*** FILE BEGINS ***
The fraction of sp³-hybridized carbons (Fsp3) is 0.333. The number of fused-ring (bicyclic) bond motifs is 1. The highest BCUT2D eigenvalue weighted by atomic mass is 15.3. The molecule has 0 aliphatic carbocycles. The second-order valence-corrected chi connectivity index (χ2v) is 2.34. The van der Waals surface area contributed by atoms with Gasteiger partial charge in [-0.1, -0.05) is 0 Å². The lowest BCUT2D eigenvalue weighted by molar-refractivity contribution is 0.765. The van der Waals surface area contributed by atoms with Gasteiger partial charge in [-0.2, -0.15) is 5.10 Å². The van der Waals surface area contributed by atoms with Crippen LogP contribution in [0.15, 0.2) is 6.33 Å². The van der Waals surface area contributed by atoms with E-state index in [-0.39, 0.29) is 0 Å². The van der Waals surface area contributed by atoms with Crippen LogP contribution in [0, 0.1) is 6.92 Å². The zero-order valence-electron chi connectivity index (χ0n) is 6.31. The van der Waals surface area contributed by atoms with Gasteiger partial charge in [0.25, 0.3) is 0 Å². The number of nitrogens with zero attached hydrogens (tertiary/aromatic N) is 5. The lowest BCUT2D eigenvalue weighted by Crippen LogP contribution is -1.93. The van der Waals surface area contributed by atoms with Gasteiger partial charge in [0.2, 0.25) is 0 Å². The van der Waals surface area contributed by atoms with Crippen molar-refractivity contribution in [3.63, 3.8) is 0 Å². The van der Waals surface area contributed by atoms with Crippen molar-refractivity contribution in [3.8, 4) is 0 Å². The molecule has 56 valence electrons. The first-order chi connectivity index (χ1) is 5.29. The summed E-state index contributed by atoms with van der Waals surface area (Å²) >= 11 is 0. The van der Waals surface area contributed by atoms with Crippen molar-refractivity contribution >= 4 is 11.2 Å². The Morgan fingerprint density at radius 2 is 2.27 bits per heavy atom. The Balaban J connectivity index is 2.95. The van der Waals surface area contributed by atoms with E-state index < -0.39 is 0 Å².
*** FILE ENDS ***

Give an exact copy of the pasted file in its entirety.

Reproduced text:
The fraction of sp³-hybridized carbons (Fsp3) is 0.333. The number of fused-ring (bicyclic) bond motifs is 1. The highest BCUT2D eigenvalue weighted by atomic mass is 15.3. The molecule has 0 aliphatic carbocycles. The second-order valence-corrected chi connectivity index (χ2v) is 2.34. The van der Waals surface area contributed by atoms with Gasteiger partial charge in [-0.1, -0.05) is 0 Å². The lowest BCUT2D eigenvalue weighted by molar-refractivity contribution is 0.765. The van der Waals surface area contributed by atoms with Gasteiger partial charge in [-0.2, -0.15) is 5.10 Å². The van der Waals surface area contributed by atoms with Crippen LogP contribution in [0.15, 0.2) is 6.33 Å². The van der Waals surface area contributed by atoms with E-state index in [-0.39, 0.29) is 0 Å². The van der Waals surface area contributed by atoms with Crippen LogP contribution in [0, 0.1) is 6.92 Å². The zero-order valence-electron chi connectivity index (χ0n) is 6.31. The van der Waals surface area contributed by atoms with Gasteiger partial charge in [0.25, 0.3) is 0 Å². The number of nitrogens with zero attached hydrogens (tertiary/aromatic N) is 5. The lowest BCUT2D eigenvalue weighted by Crippen LogP contribution is -1.93. The van der Waals surface area contributed by atoms with Gasteiger partial charge in [0.2, 0.25) is 0 Å². The van der Waals surface area contributed by atoms with Crippen molar-refractivity contribution in [3.63, 3.8) is 0 Å². The van der Waals surface area contributed by atoms with Crippen molar-refractivity contribution in [3.8, 4) is 0 Å². The molecule has 56 valence electrons. The first-order chi connectivity index (χ1) is 5.29. The summed E-state index contributed by atoms with van der Waals surface area (Å²) >= 11 is 0. The van der Waals surface area contributed by atoms with Crippen molar-refractivity contribution >= 4 is 11.2 Å². The Morgan fingerprint density at radius 2 is 2.27 bits per heavy atom. The Balaban J connectivity index is 2.95. The van der Waals surface area contributed by atoms with E-state index < -0.39 is 0 Å².